By Don Blazer

There are all kinds of conceptual contradictions in the horse world, and inflammation is one of them. Inflammation can be both good and bad at the same time. And to relieve the bad effects of inflammation horsemen often deliberately create more in the hope that an injury will be healed in a shorter length of time.

Inflammation is a reaction of the body to injury, and is commonly characterized by heat, redness, swelling, pain and disturbed function.  Since inflammation is a natural response by injured tissue, inflammation is present every time the horse sprains, strains, bumps, twists, cuts or punctures some part of his body.  It also occurs when the horse is attacked internally by viruses, bacteria, chemicals or parasites.

The immediate reaction to an injury is usually swelling of the surface of the injured area; redness is noted. The body sends an increased supply of blood to the injured area, much as we would send extra fire-fighting units to a major blaze.  The increased blood supply provides more white blood cells which are responsible for removing contamination and debris caused by injury.

The purpose of natural inflammation is to kill infectious agents, prevent the spread of disease, clean up the damage and heal the injury.

But sometimes horsemen want to hasten the natural healing process. This is done in two ways.

The first is to clean the injury and make it as free of contamination as possible. This creates the most advantages climate for the body to heal itself, and is a very good idea.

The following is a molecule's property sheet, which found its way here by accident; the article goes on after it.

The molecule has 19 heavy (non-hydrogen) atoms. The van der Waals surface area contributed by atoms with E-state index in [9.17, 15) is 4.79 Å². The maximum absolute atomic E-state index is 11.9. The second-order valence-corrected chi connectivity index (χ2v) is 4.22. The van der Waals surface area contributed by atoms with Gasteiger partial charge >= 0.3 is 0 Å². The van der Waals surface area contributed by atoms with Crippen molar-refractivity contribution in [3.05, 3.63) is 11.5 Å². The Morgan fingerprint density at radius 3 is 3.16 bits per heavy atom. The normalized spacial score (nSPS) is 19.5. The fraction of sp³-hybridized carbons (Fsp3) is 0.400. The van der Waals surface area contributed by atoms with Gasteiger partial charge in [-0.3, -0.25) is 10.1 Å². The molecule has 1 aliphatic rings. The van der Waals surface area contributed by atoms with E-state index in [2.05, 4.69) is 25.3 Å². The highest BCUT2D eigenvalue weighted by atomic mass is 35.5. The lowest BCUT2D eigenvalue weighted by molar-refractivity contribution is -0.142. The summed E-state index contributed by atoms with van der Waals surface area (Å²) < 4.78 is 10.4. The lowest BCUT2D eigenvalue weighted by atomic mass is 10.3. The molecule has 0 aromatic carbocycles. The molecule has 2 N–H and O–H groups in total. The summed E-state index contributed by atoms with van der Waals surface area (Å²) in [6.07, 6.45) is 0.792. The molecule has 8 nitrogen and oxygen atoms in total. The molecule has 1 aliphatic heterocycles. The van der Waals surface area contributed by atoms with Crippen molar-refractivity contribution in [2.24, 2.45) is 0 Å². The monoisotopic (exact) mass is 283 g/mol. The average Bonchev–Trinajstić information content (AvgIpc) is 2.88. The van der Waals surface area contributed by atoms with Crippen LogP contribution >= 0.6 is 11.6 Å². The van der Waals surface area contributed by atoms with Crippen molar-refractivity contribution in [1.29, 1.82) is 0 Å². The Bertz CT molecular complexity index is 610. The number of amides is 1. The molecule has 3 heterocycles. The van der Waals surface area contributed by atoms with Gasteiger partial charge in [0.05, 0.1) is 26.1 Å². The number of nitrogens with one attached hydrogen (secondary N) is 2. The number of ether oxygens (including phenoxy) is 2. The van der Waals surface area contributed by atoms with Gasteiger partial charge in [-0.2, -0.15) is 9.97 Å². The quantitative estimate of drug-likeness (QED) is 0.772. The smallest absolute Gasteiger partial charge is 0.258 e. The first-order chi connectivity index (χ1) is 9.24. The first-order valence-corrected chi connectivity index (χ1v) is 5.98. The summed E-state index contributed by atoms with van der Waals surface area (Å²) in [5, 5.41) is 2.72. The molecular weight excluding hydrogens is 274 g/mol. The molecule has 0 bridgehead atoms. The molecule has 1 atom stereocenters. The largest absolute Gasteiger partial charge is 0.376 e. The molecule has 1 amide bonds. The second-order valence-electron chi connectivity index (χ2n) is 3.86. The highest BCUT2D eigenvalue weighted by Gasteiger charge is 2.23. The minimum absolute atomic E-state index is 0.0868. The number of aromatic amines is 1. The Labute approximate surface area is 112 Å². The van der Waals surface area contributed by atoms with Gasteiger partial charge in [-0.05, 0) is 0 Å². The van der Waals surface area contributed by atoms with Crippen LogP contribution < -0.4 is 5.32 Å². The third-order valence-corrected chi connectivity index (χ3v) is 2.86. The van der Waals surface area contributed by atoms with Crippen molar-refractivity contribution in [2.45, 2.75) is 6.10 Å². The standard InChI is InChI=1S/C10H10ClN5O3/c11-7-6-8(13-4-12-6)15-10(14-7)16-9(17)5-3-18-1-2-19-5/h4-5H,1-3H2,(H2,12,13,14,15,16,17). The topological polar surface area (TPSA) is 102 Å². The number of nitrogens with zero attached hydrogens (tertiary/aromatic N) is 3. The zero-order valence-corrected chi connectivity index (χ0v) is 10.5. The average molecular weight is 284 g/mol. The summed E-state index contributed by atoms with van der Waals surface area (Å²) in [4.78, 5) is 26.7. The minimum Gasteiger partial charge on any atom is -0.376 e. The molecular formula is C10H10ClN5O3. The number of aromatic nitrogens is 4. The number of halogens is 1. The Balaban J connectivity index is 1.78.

In an effort to hasten the healing, horsemen sometimes create additional inflammation by using an agent which causes even more damage, thus creating an even greater supply of blood to the area.

An example is blistering a horse if the animal has shin bucked.  When a horse shin bucks, the tissue along the front of the cannon bone is damaged and natural inflammation is immediate.   The application of a blister (through the use of a caustic agent) encourages additional swelling due to increased blood supply; the increased blood supply resulting in quicker healing.

Internal blisters within joints are often performed by veterinarians.

Whether any blisters or “firing” are beneficial is a matter of opinion.

It’s my opinion that blistering or firing is ineffective, unnecessary and without any reasonable justification.   Unfortunately it is impossible to prove the benefits or lack thereof of an increased inflammation.

There are alternative ways to treat injury…such as “cooling”.  But no matter how it is treated, when there is an injury there is inflammation.

Given enough time, (a tincture of time is often the best medicine) the natural healing process usually repairs or replaces the damaged tissues and restores good health to the area.

Ordinarily horsemen don’t say “inflammation”, but instead indicated what is inflamed by adding “itis” to the word for the affected area of the horse.  For example, an inflamed tendon is “tendonitis”, whereas an inflammation on the horse’s skin would be “dermatitis”.

When a horse is injured, inflammation is beneficial because it is part of the natural healing process.  At the same time it is bad because if creates swelling, congestion, pain and heat.

And inflammation is even more contradictory because horsemen often make it worse in an attempt to make it better.

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